Today, I will be specifically talking about RAID 5 since it's the most popularly used, (although being replaced slowly by RAID 6) and the safest RAID level.
Image from Wikipedia.
First things first, let's start with how storage space works in RAID 5. Let's assume we have 4 disks for this example, and our disks are 2 TB each. In this case, we would have 6 TB of space in this array, which is calculated by the formula X * ( Y - 1 ), where X is the smallest disk in this array, and Y is the number of disks. A minimum of 3 disks are needed for a RAID 5 array.
As you can see in the picture, the data is divided into 4 disks, which allows data on the different disks to be accessed simultaneously, which is an upside of the RAID 5 array.
With all that being said, now we can talk about the main point, which is RAID 5 data recovery. In RAID 5, the data is striped between multiple disks like we have talked before, and a parity bit is added to each disk (which are calculated between the cylinders) , which is the reason why we see a decrease in total storage space in the array. For those who don't know what parity is, I will explain really quick.
Parity in RAID 5, in simplest terms, are digits which contain information (calculated by XOR of data). But how does that help in order to recover lost data incase one of the disks malfunction? The answer to this is the XOR function. Using the XOR function on the undamaged disks' parity bits give you the parity bit of the damaged drive, which can be used to reconstruct all the data on the damaged disk. Since we brought that up, let's also see how XOR works.
XOR is the principle where if there's a difference between numbers, then the result is 1, and if they're same, the result is 0. Therefore 1 xor 1 would be 0, 0 xor 0 would be 0, 1 xor 0 would be 1, and 0 xor 1 would be 1.
Since we know how XOR works now, let's see an example.
Drive 1: 010111001
Drive 2: 110011100
Drive 3: 100100111 is found by using the XOR function. This means the damaged drive's parity bit is 100100111, and can be used to reconstruct the data on the disk. The same method can be used over and over for each disk, given that only ONE disk in the array is damaged. If more than one disk is damaged, then the XOR function cannot be used, which means RAID 5 will be ineffective.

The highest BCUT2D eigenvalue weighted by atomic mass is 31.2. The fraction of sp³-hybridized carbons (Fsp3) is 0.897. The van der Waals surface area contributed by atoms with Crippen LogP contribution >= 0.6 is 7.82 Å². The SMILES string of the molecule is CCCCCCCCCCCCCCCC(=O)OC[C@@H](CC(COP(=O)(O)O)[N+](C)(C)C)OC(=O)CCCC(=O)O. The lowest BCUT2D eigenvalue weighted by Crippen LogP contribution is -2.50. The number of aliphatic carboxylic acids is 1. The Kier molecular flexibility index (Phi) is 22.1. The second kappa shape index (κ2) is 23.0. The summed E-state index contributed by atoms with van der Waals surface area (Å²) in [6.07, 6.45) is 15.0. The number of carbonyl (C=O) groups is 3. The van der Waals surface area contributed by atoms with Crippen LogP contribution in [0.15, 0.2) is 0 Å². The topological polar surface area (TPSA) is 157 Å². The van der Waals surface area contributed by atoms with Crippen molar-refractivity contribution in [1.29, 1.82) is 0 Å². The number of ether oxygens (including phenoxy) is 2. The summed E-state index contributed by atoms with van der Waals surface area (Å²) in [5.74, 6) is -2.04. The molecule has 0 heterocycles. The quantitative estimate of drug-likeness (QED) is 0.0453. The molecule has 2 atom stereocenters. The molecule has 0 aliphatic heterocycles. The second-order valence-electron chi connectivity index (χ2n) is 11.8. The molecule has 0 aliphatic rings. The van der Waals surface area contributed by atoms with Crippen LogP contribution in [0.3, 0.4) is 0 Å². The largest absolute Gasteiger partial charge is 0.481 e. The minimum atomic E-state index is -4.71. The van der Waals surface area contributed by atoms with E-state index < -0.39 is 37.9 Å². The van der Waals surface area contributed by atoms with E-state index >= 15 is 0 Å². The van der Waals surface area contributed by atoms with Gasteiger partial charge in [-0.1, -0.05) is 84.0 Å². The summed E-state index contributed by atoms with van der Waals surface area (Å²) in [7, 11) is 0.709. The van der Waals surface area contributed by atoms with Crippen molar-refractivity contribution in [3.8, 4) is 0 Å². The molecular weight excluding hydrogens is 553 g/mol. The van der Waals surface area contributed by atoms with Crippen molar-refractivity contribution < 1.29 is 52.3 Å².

Of course, there are billions of numbers and calculations being made in a real life case, and this is just a stripped down example in order to learn how RAID 5 data recovery works.
According to the things we talked until now, you can see RAID 5 has a big advantage in the name of data recovery, and is also a good system if the disks are being read more than written on (which I've mentioned earlier)
RAID 5 also comes with its disadvantages like everything else, and that's no surprise. Writing on a RAID 5 system will surely be slow, since the parity data should be kept updated all the time. Therefore, RAID 5 shouldn't be used in places where constant writing to the disks is applied. RAID 5 will also require more RAM, and it makes you lose some part of your storage space.
All in all, I believe RAID 5 data recovery is one of the most miraculous things to happen in computer history, since everything is being stored in computers in this age, and losing important data could be a matter of life and death for a company or a business owner. I'm sure many of you heard the term RAID and wondered how it worked, so I hope this article made you understand it in a better way!